Medical Malpractice: Who Caused What?

As a lawyer helping people with medical malpractice cases, one of the most difficult tasks for me is to explain to an injured client and/or their family members the reality that in some cases, while the medical professional may be found negligent, the negligence did not cause the injury. The result: even though the medical professional was negligent, the injured client receives no compensation.

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When Medicine Harms: Preventable Errors in Canadian Hospitals

In Canada, we’re blessed with a universal health care system led by extremely well educated, qualified and caring doctors, nurses and other professionals. We trust these professionals with our lives, and in most cases, we’re treated well and we recover.

Unfortunately, preventable errors happen.

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The Dangers of Driving While Drowsy

The dangers of driving while drowsy — how is that for alliteration?

To be serious, when you’re tired, you’re risking your own safety and the safety of everyone else on the road. According to a study released by the American Automobile Association (AAA) in December 2016, drivers who miss between one to two hours of the recommended seven hours of sleep in a 24-hour period nearly double the risk for a crash.

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Distracted Driving: Ontario Introducing Tougher Penalties

It won’t be long before picking up your phone while driving, even if stopped at a red light, will cost you even more money.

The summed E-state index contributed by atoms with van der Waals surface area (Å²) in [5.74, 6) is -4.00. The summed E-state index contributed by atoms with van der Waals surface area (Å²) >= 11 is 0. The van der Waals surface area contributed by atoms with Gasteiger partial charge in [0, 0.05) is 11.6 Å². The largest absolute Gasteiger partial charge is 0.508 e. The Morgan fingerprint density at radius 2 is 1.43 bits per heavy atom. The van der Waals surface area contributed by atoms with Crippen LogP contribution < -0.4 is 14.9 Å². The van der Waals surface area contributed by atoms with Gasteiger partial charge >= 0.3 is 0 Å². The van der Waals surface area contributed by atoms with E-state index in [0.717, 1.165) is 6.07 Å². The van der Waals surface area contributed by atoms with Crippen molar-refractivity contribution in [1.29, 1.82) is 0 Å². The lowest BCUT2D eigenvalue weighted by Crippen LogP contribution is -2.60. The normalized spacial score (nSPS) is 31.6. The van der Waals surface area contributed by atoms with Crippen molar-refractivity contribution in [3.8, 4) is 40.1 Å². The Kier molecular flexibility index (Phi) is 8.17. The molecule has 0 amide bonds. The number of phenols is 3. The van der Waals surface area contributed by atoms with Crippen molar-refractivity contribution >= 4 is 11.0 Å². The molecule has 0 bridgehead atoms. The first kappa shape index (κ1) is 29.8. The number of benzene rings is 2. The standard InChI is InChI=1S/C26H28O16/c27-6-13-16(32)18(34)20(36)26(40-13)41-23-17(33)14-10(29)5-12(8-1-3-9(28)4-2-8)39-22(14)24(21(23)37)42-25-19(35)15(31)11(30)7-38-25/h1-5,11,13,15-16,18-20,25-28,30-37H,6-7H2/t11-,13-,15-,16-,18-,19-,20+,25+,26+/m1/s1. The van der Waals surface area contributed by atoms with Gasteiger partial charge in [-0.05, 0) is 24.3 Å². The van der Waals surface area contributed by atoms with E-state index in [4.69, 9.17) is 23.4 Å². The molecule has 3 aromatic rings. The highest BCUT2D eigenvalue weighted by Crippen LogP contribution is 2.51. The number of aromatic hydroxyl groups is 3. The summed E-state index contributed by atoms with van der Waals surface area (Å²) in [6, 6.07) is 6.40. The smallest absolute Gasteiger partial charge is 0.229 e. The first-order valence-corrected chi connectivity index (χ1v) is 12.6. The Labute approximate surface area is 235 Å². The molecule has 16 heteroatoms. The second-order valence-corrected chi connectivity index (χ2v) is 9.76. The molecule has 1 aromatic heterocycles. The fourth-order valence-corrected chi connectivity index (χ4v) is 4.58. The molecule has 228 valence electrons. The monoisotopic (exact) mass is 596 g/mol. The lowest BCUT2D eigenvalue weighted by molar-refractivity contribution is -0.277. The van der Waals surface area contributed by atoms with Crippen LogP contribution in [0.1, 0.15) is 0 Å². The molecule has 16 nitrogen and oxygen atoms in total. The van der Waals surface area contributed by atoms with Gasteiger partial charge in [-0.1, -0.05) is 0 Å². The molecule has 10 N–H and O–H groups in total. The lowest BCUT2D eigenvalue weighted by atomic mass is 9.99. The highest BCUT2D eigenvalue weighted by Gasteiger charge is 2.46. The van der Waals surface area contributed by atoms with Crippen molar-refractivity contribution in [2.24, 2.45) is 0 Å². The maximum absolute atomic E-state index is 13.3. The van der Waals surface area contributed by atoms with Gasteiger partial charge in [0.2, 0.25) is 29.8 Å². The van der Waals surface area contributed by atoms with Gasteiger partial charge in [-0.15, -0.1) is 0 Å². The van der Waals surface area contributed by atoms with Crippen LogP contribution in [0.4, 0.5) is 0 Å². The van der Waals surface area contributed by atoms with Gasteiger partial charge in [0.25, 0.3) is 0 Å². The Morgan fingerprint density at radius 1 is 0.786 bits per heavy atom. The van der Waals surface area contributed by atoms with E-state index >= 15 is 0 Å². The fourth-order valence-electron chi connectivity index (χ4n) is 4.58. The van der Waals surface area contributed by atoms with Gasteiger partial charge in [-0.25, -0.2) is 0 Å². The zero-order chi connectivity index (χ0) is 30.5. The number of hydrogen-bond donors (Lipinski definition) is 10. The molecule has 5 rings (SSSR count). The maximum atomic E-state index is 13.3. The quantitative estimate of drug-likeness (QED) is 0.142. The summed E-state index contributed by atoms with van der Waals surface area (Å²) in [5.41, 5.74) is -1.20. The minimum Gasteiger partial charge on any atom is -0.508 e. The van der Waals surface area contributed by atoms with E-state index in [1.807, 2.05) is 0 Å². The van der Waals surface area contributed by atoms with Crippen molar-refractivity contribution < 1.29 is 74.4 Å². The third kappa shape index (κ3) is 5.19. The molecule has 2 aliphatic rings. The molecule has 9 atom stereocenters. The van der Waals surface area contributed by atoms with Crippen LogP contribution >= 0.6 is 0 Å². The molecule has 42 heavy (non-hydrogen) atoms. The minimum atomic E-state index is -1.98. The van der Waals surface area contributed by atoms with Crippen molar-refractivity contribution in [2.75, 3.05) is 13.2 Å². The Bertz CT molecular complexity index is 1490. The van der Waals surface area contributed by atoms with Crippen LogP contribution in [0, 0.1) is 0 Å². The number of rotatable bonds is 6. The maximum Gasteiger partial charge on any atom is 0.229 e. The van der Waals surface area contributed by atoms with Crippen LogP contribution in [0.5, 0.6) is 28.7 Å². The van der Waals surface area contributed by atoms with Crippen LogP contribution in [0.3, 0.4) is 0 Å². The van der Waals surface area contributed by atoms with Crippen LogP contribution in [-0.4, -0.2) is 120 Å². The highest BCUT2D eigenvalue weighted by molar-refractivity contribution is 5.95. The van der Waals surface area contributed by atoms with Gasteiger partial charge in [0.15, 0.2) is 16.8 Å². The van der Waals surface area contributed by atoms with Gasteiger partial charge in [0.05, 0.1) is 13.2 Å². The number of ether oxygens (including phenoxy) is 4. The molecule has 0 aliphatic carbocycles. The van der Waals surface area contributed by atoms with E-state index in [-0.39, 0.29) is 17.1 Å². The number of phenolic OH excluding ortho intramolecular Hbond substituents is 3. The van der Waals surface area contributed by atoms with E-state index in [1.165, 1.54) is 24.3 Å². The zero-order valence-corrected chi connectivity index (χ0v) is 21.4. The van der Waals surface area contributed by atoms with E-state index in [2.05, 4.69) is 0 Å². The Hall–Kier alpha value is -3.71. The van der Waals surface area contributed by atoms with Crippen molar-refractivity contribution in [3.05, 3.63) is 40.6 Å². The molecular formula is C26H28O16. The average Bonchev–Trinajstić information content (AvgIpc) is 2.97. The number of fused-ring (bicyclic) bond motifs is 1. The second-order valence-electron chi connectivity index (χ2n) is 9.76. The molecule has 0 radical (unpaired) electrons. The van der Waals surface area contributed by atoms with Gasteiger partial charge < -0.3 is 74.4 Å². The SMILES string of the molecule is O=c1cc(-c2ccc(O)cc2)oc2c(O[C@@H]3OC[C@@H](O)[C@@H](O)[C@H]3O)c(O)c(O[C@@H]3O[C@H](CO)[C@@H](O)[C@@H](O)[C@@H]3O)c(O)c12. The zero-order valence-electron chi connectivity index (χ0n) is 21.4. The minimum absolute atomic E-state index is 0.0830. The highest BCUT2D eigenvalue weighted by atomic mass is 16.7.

On September 20, 2017, Ontario Transportation Minister Steven Del Duca announced that the Liberal government will introduce legislation to increase the fines for distracted driving from a maximum of $1,000 to up to $2,000 on second conviction, and up to $3,000 for a third or subsequent conviction as well as six demerit points for multiple offences.

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Pondering the End of the ‘Hired Gun’ Expert Witness

Note: This article originally appeared in The Lawyer’s Daily.

The Court of Appeal’s recent decision in Bruff-Murphy v. Gunawardena 2017 ONCA 502, is a must-read for all personal injury lawyers. On the one hand, the court sent a clear direction to trial judges that they must take a more robust role as the gatekeeper of expert evidence, which should mark the end of either side using "hired guns."

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When Accident Benefits Covers a Hot Coffee Spill

Hot coffee from McDonald’s is again the subject matter of a legal case.

I’m sure everyone has heard of the case in the United States where McDonald’s served scalding hot coffee to an elderly lady. The coffee spilled on the lady’s legs, causing severe third-degree burns. Unfortunately, that case made headlines for the wrong reasons and was wrongly ridiculed as being frivolous. Nothing could have been further from the truth.

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Acknowledging the Faces Behind Criminal Law

This is a blog about blogs, specifically my blog and why I choose the things I write about. I think it’s important to explain why; even though I write blogs as a criminal defence lawyer, law is rarely one of my topics.

Criminal law is evolving almost daily. Judges make decisions about interpretations of the law, parliamentarians bring in new legislation, and sometimes situations get ahead of the law, and all the players in the justice system have to scramble to adjust to new dynamics. It's fascinating, and challenging – and frequently reported in the news.

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A Victory for Freedom of Speech and Injured Victims

A Victory for Freedom of Speech and Injured Victims

A recent Ontario Court decision has upheld the fundamental right in Canada for freedom of speech.

Justice Sean Dunphy granted summary judgment and dismissed Doctor Howard Platnick’s defamation lawsuit that he had brought against personal injury lawyer Maia Bent. Equally important was his finding that Dr. Platnick had likely altered medical reports that ultimately resulted in an injured person being denied needed benefits.

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